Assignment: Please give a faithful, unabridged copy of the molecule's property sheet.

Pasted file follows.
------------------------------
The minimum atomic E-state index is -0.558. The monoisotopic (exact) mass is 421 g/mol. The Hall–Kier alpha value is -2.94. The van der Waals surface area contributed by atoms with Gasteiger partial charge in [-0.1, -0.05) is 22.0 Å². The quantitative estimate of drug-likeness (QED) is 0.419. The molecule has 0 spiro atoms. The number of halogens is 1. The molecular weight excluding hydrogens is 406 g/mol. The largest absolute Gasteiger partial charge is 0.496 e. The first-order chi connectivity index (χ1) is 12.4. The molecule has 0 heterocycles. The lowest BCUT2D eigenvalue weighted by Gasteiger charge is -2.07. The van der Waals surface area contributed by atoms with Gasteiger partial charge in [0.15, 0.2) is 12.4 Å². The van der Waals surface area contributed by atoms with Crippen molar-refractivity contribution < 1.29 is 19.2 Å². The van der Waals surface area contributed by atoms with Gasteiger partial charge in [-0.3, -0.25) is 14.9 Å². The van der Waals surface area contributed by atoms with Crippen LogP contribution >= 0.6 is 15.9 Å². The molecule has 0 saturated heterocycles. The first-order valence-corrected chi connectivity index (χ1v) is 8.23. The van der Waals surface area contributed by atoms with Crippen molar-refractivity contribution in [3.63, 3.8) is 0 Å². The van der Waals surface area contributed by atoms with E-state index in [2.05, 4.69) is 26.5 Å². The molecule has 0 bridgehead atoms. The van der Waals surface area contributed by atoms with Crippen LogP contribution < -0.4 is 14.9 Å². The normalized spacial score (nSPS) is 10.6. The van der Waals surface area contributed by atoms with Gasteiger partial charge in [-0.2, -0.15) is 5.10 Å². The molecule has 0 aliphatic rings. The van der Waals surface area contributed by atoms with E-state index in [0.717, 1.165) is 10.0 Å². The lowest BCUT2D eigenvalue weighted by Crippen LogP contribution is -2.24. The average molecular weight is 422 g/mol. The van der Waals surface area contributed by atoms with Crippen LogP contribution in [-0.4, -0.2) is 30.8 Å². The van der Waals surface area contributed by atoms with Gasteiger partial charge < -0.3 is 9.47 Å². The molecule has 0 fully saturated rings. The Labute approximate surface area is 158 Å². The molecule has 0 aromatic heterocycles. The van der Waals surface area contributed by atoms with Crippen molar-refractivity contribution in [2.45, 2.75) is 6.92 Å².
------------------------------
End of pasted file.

The minimum atomic E-state index is -0.558. The monoisotopic (exact) mass is 421 g/mol. The Hall–Kier alpha value is -2.94. The van der Waals surface area contributed by atoms with Gasteiger partial charge in [-0.1, -0.05) is 22.0 Å². The quantitative estimate of drug-likeness (QED) is 0.419. The molecule has 0 spiro atoms. The number of halogens is 1. The molecular weight excluding hydrogens is 406 g/mol. The largest absolute Gasteiger partial charge is 0.496 e. The first-order chi connectivity index (χ1) is 12.4. The molecule has 0 heterocycles. The lowest BCUT2D eigenvalue weighted by Gasteiger charge is -2.07. The van der Waals surface area contributed by atoms with Gasteiger partial charge in [0.15, 0.2) is 12.4 Å². The van der Waals surface area contributed by atoms with Crippen molar-refractivity contribution < 1.29 is 19.2 Å². The van der Waals surface area contributed by atoms with Gasteiger partial charge in [-0.3, -0.25) is 14.9 Å². The van der Waals surface area contributed by atoms with Crippen LogP contribution >= 0.6 is 15.9 Å². The molecule has 0 saturated heterocycles. The first-order valence-corrected chi connectivity index (χ1v) is 8.23. The van der Waals surface area contributed by atoms with Crippen molar-refractivity contribution in [3.63, 3.8) is 0 Å². The van der Waals surface area contributed by atoms with E-state index in [2.05, 4.69) is 26.5 Å². The molecule has 0 bridgehead atoms. The van der Waals surface area contributed by atoms with Crippen LogP contribution < -0.4 is 14.9 Å². The normalized spacial score (nSPS) is 10.6. The van der Waals surface area contributed by atoms with Gasteiger partial charge in [-0.2, -0.15) is 5.10 Å². The molecule has 0 aliphatic rings. The van der Waals surface area contributed by atoms with E-state index in [0.717, 1.165) is 10.0 Å². The lowest BCUT2D eigenvalue weighted by Crippen LogP contribution is -2.24. The average molecular weight is 422 g/mol. The van der Waals surface area contributed by atoms with Crippen LogP contribution in [-0.4, -0.2) is 30.8 Å². The van der Waals surface area contributed by atoms with Gasteiger partial charge < -0.3 is 9.47 Å². The molecule has 0 fully saturated rings. The Labute approximate surface area is 158 Å². The molecule has 0 aromatic heterocycles. The van der Waals surface area contributed by atoms with Crippen molar-refractivity contribution in [2.45, 2.75) is 6.92 Å².